The tetrapeptide-based linker is designed to be broken down by cathepsins and other enzymes that can run amok in tumor cells. “This means that Enhertu acts like a Trojan horse—it moves undetected until it’s transported into the tumor cell, at which point the warhead is released,” explains Mika Sovak, who leads AstraZeneca’s Enhertu effort.

Sovak also believes that the linker stability and the ability to load up the antibody with cytotoxic molecules could have another advantage: once DXd is incorporated into a cancer cell, it can diffuse out of that cell and kill neighboring cancer cells, even if they do not express HER2. This phenomenon is known as the bystander effect. “This is particularly exciting in HER2-expressing tumors, such as breast cancer, where not all cells within a tumor express HER2,” she says.

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Scientists at Immunomedics have similarly loaded their ADC IMMU-132 (sacituzumab govitecan) with about eight SN-38 molecules in hopes of killing tumor cells via the bystander effect. After an initial rejection, IMMU-132 was resubmitted to the FDA for approval as a third-line treatment for late-stage, metastatic triple-negative breast cancer late last year.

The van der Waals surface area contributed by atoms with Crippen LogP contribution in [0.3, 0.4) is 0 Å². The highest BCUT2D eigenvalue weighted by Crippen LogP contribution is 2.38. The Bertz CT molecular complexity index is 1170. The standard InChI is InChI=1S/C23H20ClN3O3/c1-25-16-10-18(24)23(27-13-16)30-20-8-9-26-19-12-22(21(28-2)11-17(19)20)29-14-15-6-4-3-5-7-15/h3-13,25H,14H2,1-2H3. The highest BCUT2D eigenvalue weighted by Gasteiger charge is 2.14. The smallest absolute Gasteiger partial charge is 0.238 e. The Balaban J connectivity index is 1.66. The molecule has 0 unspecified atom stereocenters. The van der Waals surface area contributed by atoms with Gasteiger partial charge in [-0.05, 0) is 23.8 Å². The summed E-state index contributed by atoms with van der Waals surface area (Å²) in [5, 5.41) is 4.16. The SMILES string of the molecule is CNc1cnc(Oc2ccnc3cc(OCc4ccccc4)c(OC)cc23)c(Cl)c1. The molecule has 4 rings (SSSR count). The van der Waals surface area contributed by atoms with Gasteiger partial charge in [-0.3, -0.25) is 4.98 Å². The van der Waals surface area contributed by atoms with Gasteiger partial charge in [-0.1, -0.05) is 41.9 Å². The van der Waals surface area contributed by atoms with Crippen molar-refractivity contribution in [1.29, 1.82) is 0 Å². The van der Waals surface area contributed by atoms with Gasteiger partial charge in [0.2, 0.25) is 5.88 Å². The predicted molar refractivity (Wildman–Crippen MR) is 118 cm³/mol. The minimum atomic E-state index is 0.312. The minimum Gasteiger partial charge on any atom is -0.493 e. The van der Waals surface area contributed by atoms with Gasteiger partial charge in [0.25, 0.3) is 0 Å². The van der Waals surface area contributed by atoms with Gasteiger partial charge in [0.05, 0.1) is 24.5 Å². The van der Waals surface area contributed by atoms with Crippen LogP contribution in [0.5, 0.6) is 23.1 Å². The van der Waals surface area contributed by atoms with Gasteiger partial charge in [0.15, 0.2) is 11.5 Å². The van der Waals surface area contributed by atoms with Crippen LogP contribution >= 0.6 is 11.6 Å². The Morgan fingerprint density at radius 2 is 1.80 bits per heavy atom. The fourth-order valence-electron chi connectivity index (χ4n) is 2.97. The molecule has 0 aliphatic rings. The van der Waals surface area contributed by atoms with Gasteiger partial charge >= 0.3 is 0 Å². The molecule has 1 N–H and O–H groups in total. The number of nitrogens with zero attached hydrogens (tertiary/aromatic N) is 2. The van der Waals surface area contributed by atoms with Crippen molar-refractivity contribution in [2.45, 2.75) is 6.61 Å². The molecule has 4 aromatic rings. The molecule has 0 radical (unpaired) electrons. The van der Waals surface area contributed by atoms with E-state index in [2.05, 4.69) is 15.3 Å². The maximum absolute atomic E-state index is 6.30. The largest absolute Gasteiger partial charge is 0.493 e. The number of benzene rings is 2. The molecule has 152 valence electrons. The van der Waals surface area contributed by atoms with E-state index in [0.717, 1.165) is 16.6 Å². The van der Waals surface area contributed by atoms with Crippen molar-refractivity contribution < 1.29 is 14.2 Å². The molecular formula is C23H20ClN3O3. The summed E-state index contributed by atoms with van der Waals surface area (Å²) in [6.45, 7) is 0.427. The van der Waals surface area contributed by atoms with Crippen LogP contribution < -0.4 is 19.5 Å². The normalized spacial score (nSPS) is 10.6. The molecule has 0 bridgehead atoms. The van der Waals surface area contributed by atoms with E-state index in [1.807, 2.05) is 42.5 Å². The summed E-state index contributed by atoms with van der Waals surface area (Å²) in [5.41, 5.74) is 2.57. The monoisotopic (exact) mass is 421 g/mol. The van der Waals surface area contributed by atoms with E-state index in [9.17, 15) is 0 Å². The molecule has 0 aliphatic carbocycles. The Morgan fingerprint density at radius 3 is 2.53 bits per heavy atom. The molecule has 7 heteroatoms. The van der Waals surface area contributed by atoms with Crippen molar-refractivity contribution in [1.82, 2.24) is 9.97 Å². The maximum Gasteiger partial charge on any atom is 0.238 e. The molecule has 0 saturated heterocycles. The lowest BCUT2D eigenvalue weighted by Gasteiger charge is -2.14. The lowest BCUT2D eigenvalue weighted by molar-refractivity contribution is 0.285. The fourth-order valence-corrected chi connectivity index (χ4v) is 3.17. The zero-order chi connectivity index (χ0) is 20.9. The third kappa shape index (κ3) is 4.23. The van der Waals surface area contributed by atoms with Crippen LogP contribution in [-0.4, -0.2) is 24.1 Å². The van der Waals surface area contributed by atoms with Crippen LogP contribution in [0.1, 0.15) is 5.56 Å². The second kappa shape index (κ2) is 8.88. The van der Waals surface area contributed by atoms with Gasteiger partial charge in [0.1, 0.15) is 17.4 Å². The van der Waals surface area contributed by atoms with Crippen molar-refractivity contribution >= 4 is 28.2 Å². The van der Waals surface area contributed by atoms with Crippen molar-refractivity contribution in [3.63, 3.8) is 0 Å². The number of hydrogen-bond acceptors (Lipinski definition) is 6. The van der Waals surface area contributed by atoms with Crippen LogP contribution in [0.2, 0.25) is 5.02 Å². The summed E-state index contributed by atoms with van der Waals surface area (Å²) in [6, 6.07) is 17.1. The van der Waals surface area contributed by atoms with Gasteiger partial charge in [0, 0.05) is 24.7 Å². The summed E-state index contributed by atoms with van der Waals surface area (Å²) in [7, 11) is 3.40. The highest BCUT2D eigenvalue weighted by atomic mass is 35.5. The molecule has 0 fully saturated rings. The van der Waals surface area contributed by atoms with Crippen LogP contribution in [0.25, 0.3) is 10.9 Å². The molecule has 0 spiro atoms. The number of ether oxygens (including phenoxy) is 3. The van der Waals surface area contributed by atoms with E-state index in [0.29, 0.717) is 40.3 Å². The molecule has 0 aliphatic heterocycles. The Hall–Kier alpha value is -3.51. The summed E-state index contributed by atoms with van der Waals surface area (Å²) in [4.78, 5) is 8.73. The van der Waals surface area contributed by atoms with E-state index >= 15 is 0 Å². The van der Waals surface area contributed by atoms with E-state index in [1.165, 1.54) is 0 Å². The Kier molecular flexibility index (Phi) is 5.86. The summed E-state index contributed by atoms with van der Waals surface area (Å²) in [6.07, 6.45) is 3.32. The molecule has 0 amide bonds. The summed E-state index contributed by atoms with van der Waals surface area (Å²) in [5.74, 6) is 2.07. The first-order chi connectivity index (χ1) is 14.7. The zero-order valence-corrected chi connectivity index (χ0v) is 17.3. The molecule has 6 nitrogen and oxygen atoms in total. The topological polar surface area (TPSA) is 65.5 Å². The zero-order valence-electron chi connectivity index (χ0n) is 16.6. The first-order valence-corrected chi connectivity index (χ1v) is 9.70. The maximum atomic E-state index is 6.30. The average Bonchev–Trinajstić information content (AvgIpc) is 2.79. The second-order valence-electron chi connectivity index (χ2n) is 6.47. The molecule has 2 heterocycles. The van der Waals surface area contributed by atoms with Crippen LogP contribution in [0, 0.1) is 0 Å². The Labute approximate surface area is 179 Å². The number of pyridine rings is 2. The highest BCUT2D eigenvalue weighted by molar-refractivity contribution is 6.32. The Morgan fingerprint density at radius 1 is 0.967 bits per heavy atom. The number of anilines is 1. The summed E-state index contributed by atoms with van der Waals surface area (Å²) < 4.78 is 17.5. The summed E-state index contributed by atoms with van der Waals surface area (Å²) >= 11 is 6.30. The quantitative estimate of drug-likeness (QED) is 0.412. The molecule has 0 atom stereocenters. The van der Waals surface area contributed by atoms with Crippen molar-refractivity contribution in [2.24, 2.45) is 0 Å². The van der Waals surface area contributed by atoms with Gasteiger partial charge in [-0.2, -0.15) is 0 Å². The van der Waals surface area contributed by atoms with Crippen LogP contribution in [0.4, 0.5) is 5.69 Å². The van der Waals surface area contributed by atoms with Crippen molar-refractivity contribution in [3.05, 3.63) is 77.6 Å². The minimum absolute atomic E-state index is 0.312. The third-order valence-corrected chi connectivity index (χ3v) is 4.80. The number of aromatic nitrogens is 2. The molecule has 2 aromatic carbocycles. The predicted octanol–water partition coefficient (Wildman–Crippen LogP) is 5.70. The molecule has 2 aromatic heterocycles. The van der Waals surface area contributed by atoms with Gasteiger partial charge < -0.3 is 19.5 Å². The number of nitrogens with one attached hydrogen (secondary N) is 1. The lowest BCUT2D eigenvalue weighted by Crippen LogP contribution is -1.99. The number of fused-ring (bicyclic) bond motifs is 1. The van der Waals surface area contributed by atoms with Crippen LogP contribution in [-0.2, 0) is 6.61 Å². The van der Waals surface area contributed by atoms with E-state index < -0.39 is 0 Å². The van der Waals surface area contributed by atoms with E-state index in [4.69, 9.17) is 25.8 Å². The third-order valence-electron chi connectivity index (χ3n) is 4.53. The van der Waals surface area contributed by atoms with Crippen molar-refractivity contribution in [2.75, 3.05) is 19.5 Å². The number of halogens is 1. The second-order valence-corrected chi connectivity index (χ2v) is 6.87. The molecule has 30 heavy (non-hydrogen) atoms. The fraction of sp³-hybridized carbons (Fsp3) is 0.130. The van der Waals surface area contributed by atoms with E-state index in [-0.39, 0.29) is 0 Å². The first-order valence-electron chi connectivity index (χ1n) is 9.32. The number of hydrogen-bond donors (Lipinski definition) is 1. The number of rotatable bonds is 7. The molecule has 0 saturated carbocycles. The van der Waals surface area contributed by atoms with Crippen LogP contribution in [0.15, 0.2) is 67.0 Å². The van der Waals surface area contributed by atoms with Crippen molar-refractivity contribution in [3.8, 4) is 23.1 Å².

The SN-38 payload is significantly less toxic than payloads in FDA-approved ADCs, points out Serengulam V. Govindan, Immunomedics’ senior director of chemistry. “That gives us some leeway in how much ADC can be dosed into the patient,” he says. “We can really dose them at a higher level than the current agents.”

Govindan says Immunomedics’ payload-linker combination occupies a niche in the ADC arena. A hydrolysable carbonate linker connects the SN-38 payload at one end. This connection breaks under acidic or basic conditions. A lysine in the linker prevents the ADCs from aggregating, and a hydrophilic polyethylene glycol (PEG) unit boosts the payload-laden ADCs’ solubility.